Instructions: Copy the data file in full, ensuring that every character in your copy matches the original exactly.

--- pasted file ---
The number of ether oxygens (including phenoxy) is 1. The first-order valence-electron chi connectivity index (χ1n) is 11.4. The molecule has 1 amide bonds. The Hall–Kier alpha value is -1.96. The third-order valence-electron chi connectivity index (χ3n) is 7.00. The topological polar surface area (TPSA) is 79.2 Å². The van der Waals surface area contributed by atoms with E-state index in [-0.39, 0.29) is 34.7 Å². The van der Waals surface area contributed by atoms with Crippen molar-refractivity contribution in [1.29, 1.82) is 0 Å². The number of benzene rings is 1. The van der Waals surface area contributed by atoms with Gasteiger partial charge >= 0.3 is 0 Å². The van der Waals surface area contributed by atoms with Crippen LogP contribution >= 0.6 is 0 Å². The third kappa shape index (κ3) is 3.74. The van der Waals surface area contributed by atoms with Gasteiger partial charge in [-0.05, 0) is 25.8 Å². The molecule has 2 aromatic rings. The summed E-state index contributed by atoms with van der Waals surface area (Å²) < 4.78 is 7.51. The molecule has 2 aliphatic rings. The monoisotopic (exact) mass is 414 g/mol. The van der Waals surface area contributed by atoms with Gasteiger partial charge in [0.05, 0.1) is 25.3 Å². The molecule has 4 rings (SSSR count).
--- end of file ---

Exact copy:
The number of ether oxygens (including phenoxy) is 1. The first-order valence-electron chi connectivity index (χ1n) is 11.4. The molecule has 1 amide bonds. The Hall–Kier alpha value is -1.96. The third-order valence-electron chi connectivity index (χ3n) is 7.00. The topological polar surface area (TPSA) is 79.2 Å². The van der Waals surface area contributed by atoms with E-state index in [-0.39, 0.29) is 34.7 Å². The van der Waals surface area contributed by atoms with Crippen molar-refractivity contribution in [1.29, 1.82) is 0 Å². The number of benzene rings is 1. The van der Waals surface area contributed by atoms with Gasteiger partial charge >= 0.3 is 0 Å². The van der Waals surface area contributed by atoms with Crippen LogP contribution >= 0.6 is 0 Å². The third kappa shape index (κ3) is 3.74. The van der Waals surface area contributed by atoms with Gasteiger partial charge in [-0.05, 0) is 25.8 Å². The molecule has 2 aromatic rings. The summed E-state index contributed by atoms with van der Waals surface area (Å²) < 4.78 is 7.51. The molecule has 2 aliphatic rings. The monoisotopic (exact) mass is 414 g/mol. The van der Waals surface area contributed by atoms with Gasteiger partial charge in [0.05, 0.1) is 25.3 Å². The molecule has 4 rings (SSSR count).